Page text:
Computing in another country
Prepare your computer
- If your data is backed up, it can be replaced in the event that your device is lost in transit, stolen, or otherwise goes missing.
- The following services can be used to back up data:
- Use a cloud based file storage system such as Google Drive or Box.
- Encrypted flash drives are available for purchase through eProcurement.
- External hard drives can be purchased through eProcurement.
- In the event that your device is breached (from theft, loss, etc.), encryption will protect the data on the device.
- Be aware of any laws that foreign countries have regarding computer encryption and associated compliance. The State Department has more information.
- Windows computers: BitLocker Drive Encryption is available on the latest Windows operating systems.
- Macintosh computers: FileVault is available on the latest Mac operating systems.
Prepare to plug in
- Adapter Plug:
- Electrical outlets vary by country. Adapter plugs enable U.S. devices to be plugged into foreign outlets.
- An adapter does not change electrical voltage.
- Transformers adapt the voltage from electrical outlets to the voltage required by electrical devices.
- Most new devices can adapt to different voltage rates, but some devices work only on the U.S. standard of 120 volts. Check your device to see what voltage range it handles.
- Example: an AC power adapter is a transformer and may be rated for use at 100-240 volts. It will work on U.S. outlets that supply 120 volts. It will also work on foreign outlets that supply between 100 and 240 volts. An adapter plug will still be needed to allow the three-pronged end to fit the foreign outlet.
- Voltage converter:
- If the voltage supplied by a foreign outlet is greater than a device can accept, a voltage converter is needed. If you need to purchase a voltage converter for your laptop, make sure that you purchase the type designed to accommodate three-prong (grounded) plugs. For more information, see the Voltage Converter and Smarter Travel websites.
- DSL and cable Internet are available in most areas.
- Research the rules and regulations of the country you are visiting.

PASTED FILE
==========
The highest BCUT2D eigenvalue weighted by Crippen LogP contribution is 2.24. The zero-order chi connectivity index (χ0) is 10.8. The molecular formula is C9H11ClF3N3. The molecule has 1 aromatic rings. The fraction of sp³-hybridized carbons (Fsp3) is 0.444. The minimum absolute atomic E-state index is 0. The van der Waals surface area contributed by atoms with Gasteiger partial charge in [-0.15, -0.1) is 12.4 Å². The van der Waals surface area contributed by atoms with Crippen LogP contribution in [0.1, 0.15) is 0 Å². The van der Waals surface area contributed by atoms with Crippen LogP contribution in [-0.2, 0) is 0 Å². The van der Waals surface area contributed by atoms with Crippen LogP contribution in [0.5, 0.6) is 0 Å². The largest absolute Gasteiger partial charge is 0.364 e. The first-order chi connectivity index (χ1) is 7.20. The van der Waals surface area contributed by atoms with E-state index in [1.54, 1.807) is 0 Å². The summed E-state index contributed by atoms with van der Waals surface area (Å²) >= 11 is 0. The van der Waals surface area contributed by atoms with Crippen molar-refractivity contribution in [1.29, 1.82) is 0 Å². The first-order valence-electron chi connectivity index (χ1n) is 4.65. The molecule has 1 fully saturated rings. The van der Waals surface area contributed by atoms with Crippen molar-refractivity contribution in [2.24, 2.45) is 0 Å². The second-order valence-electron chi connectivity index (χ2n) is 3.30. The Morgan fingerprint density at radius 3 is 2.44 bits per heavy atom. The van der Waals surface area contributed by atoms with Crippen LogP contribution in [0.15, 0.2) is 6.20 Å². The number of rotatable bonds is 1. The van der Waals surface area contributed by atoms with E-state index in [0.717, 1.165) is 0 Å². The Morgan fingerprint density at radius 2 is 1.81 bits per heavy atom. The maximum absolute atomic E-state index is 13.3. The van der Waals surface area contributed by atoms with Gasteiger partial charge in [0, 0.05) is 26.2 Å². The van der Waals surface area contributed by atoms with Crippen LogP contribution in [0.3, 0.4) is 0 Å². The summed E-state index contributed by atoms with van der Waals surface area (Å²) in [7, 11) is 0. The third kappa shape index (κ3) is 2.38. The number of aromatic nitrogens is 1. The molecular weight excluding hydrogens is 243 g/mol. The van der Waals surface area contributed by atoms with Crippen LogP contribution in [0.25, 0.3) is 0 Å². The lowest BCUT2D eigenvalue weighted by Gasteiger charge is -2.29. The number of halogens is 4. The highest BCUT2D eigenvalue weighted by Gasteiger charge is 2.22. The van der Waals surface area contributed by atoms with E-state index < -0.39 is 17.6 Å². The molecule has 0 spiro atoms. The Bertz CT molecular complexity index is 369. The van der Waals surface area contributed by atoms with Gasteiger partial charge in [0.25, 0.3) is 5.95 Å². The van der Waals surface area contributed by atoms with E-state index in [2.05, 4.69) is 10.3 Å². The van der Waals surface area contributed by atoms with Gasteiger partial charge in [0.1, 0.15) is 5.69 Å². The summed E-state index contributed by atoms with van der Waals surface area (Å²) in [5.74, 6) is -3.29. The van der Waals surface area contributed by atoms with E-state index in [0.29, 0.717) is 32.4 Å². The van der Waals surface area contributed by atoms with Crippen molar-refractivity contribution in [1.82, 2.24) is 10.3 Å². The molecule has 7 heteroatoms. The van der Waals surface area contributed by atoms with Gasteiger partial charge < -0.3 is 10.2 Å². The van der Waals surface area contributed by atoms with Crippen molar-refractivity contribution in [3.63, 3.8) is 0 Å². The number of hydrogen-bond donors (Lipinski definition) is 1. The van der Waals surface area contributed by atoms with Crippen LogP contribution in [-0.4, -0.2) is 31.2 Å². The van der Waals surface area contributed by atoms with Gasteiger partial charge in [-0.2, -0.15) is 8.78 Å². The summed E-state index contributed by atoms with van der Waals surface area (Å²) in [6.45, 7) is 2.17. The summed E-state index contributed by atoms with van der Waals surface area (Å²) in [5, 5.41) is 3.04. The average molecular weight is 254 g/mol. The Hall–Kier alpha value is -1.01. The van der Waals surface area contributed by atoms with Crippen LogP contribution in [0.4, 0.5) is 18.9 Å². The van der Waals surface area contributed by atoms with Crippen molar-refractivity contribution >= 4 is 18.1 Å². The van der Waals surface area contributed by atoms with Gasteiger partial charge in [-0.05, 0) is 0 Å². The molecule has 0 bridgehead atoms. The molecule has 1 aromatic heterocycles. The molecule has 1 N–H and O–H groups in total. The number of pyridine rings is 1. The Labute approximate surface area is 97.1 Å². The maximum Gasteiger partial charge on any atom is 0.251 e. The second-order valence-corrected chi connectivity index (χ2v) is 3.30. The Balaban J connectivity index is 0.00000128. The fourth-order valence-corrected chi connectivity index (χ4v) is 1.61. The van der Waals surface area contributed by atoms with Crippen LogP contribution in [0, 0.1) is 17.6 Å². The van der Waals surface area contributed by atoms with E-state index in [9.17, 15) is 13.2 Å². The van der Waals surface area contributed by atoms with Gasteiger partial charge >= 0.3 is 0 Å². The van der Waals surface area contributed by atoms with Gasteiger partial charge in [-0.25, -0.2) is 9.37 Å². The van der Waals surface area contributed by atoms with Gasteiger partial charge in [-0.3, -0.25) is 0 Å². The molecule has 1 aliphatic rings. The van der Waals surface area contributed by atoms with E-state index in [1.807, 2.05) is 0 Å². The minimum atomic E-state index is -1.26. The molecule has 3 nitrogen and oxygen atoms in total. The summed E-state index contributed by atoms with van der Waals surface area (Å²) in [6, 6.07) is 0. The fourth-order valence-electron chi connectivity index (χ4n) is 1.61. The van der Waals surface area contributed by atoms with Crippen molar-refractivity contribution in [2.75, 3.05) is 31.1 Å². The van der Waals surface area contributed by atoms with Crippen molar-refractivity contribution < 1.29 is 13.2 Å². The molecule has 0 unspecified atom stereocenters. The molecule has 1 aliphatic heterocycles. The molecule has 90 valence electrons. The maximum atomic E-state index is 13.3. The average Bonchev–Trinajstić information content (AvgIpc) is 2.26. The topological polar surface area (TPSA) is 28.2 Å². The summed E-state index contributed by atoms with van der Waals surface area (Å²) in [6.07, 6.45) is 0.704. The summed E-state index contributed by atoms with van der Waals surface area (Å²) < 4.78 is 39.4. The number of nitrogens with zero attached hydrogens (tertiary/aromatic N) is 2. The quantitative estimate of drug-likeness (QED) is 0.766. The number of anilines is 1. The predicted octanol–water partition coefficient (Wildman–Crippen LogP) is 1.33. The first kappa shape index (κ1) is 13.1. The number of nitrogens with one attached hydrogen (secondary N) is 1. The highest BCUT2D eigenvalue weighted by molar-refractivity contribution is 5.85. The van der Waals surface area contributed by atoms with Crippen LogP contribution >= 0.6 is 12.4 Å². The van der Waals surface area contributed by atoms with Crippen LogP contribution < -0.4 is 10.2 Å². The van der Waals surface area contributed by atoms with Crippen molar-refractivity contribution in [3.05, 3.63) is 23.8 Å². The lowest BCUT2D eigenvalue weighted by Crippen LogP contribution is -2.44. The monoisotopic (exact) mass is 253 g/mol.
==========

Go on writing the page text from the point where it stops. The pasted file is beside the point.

- Know if you will have to pay any taxes or customs duties when you bring a device into your destination country.
- If you’ll be visiting a foreign country and expect to be using a public computer, such as you’d find in a library or Internet cafe, you may experience difficulty entering passwords that contain special characters (e.g., !@#$%^&*()_+-=). Keyboards are manufactured and set up to accommodate the characters required to write the language or express the symbols of the country in which they’re used (e.g., ~‘£Í). Keyboards in use outside of the U.S. may not be programmed to use common symbols like the dollar sign ($) or other symbols that are found on the number keys.
- To avoid a situation where you can't locate the symbols needed to enter a password on a foreign keyboard, use your own computer when travelling abroad. If using a foreign computer or keyboard is unavoidable, you may want to change passwords that use special characters (or letters not found in the language of your destination country) before departing for your foreign location. To create a secure password that doesn't use special characters, use a combination of lower case and upper case letters with numbers. Password requirements for Case Western Reserve and more information on creating a secure password can be found here.
Several options exist for communicating information across distances and around the globe. UTech has information to help you determine the best methods for voice, video conferencing, audio and video solutions.
- Zoom is a software application that allows users to meet with people over the internet.
- Includes video conferencing, file transfer and instant messaging.
- If your device requires installation assistance due to administrative rights, contact your school’s/department’s support personnel.
- Soft phones are computer applications that allows users to make telephone calls directly from a networked device.
- Most often used in conjunction with Voice over Internet Protocol (VoIP) computer telephony. The device’s sound card is used to provide audio input and output.
- Calls can be made from the device to a phone line, from a phone to the device, or between devices with soft phone.
- Conversations are conducted on a headset with built-in microphone, with a microphone and the device’s speakers, or on a USB phone (a handset that plugs into the USB ports of computers).
- More information: how to determine the best soft phone.